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Crime under the influence : the effects of alcohol intoxication during a crime on subsequent physiological detection of deception O'Toole, Dennis Michael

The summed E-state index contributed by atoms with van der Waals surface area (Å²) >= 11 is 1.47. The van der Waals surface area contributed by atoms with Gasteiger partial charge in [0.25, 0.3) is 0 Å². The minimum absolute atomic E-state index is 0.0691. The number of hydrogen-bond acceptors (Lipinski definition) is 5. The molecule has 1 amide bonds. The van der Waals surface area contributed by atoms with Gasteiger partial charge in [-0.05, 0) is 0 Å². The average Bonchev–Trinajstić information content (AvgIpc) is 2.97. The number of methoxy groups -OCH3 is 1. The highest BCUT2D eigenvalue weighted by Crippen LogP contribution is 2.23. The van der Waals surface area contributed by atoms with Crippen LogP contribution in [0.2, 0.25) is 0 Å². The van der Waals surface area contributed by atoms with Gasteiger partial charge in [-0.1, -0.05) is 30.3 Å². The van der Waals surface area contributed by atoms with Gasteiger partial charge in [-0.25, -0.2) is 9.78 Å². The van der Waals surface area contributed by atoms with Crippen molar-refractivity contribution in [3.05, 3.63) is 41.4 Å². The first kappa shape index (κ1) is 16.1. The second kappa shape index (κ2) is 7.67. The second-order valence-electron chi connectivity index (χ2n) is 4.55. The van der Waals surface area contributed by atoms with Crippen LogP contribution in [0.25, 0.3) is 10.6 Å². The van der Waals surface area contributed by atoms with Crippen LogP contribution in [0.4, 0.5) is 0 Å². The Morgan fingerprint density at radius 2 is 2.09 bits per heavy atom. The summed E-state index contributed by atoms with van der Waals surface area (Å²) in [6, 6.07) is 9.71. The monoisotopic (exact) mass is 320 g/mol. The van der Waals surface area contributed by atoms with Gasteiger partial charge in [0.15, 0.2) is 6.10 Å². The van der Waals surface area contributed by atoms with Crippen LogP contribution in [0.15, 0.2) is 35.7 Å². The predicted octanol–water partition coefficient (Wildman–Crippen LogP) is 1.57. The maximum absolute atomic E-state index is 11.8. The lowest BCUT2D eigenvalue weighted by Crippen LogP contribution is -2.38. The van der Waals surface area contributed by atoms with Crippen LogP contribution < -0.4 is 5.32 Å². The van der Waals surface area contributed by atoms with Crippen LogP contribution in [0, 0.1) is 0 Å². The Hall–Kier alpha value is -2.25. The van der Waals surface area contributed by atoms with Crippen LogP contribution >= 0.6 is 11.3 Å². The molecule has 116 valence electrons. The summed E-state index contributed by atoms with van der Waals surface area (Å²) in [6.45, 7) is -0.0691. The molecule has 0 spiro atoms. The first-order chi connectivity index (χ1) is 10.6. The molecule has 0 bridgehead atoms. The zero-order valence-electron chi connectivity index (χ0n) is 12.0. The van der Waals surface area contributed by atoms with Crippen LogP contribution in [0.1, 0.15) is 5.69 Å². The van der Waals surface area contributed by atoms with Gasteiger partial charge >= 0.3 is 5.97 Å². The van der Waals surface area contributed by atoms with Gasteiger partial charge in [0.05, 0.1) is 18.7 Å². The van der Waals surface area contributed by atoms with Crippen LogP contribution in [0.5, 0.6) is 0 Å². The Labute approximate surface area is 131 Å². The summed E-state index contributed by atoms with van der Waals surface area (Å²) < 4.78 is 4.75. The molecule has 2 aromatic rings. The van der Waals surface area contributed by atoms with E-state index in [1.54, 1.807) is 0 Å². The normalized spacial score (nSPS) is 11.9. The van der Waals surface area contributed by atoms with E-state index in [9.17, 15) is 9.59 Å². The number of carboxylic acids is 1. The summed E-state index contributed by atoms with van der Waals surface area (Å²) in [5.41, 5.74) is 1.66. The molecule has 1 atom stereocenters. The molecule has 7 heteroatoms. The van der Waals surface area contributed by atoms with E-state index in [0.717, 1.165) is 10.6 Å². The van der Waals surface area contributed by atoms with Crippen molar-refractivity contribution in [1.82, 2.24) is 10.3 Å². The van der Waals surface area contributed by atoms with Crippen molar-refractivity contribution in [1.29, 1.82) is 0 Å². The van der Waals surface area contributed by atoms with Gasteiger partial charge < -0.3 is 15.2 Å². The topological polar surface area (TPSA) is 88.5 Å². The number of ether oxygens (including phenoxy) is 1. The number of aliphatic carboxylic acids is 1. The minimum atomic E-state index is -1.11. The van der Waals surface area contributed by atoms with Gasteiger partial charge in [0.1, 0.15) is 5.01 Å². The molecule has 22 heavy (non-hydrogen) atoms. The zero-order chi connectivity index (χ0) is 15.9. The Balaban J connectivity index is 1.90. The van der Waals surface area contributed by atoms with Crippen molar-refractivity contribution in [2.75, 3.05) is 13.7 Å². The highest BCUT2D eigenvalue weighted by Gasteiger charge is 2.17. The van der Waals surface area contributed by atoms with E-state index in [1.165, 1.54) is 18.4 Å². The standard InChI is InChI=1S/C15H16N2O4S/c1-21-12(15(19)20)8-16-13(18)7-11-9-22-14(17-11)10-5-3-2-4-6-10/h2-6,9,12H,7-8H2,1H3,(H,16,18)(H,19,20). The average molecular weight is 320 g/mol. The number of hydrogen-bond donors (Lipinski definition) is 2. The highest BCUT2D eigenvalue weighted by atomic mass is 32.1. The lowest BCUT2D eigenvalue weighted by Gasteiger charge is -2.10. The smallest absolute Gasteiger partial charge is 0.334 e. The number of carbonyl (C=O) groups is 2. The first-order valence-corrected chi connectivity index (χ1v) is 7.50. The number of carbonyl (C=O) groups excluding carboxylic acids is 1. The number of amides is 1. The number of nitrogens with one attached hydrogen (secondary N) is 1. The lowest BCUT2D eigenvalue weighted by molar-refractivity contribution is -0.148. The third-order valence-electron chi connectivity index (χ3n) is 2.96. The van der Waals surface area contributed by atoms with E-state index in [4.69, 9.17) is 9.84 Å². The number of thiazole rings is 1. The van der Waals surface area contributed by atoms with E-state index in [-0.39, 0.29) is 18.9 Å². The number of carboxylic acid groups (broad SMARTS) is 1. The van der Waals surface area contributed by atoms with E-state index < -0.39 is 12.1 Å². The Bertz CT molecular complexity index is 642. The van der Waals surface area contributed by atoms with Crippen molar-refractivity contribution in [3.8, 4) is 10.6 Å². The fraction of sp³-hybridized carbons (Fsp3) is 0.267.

Eighty male undergraduate students were randomly assigned to one of five groups in an analogue investigation of crime-intoxication on the physiological detection of deception. Sixty-four of the subjects committed a mock crime and half of these were legally intoxicated during the crime. Sixteen subjects committed no crime and served as innocent controls. Results only partially replicated those of Bradley and Ainsworth (1984). Whereas they found crime-intoxication diminished the effectiveness of both the control question test (CQT) and the guilty knowledge test (GKT), the present study found crime-intoxication diminished the accuracy of the CQT only for certain subjects; those who reported high subjective arousal during the crime. Results showed no alcohol effect on the GKT. In light of their results Bradley and Ainsworth suggested that alcohol may act through emotional or memory processes important to polygraphic examination. In a fully factorial design, the present study investigated the effects of threat during the crime and memory for crime details on polygraph outcome. As well, the effect of alcohol on these "emotion" and memory variables was examined. Memory was found to be an important variable in GKT accuracy but not important to CQT accuracy. Threat, as operationalized for the present investigation, had no effect on either the CQT or the GKT but a component of the threat variable, subjective arousal, was found to affect GKT accuracy but not that of the CQT. Raskin's (1979) two-response model of detection of deception is used to explain the results of this study although the relationship of subjective arousal to polygraph outcome is unclear and requires examination in future studies.

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